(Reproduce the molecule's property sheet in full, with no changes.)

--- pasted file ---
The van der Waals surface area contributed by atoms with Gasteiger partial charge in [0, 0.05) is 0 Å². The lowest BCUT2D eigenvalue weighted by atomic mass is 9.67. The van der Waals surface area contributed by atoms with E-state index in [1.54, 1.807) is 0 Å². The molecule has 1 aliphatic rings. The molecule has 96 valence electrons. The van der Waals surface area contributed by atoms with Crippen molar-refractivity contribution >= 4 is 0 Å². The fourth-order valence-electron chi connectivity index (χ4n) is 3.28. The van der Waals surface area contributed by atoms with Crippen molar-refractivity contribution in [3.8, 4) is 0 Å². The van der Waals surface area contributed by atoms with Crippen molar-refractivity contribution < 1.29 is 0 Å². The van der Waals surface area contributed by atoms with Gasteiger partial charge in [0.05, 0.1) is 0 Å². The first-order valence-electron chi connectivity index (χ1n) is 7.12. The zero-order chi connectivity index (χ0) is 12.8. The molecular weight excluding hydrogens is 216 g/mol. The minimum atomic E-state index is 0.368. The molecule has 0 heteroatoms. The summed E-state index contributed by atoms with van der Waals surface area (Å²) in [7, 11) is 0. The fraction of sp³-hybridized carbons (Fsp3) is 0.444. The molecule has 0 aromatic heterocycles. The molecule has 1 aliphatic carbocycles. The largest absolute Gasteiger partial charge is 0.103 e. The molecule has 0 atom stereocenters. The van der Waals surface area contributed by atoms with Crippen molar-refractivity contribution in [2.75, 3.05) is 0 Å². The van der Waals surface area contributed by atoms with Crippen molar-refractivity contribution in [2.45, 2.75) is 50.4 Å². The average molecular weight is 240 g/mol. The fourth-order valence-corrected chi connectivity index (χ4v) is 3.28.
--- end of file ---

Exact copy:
The van der Waals surface area contributed by atoms with Gasteiger partial charge in [0, 0.05) is 0 Å². The lowest BCUT2D eigenvalue weighted by atomic mass is 9.67. The van der Waals surface area contributed by atoms with E-state index in [1.54, 1.807) is 0 Å². The molecule has 1 aliphatic rings. The molecule has 96 valence electrons. The van der Waals surface area contributed by atoms with Crippen molar-refractivity contribution >= 4 is 0 Å². The fourth-order valence-electron chi connectivity index (χ4n) is 3.28. The van der Waals surface area contributed by atoms with Crippen molar-refractivity contribution in [3.8, 4) is 0 Å². The van der Waals surface area contributed by atoms with Crippen molar-refractivity contribution < 1.29 is 0 Å². The van der Waals surface area contributed by atoms with Gasteiger partial charge in [0.05, 0.1) is 0 Å². The first-order valence-electron chi connectivity index (χ1n) is 7.12. The zero-order chi connectivity index (χ0) is 12.8. The molecular weight excluding hydrogens is 216 g/mol. The minimum atomic E-state index is 0.368. The molecule has 0 heteroatoms. The summed E-state index contributed by atoms with van der Waals surface area (Å²) in [7, 11) is 0. The fraction of sp³-hybridized carbons (Fsp3) is 0.444. The molecule has 0 aromatic heterocycles. The molecule has 1 aliphatic carbocycles. The largest absolute Gasteiger partial charge is 0.103 e. The molecule has 0 atom stereocenters. The van der Waals surface area contributed by atoms with Crippen molar-refractivity contribution in [2.75, 3.05) is 0 Å². The van der Waals surface area contributed by atoms with Crippen molar-refractivity contribution in [2.45, 2.75) is 50.4 Å². The average molecular weight is 240 g/mol. The fourth-order valence-corrected chi connectivity index (χ4v) is 3.28.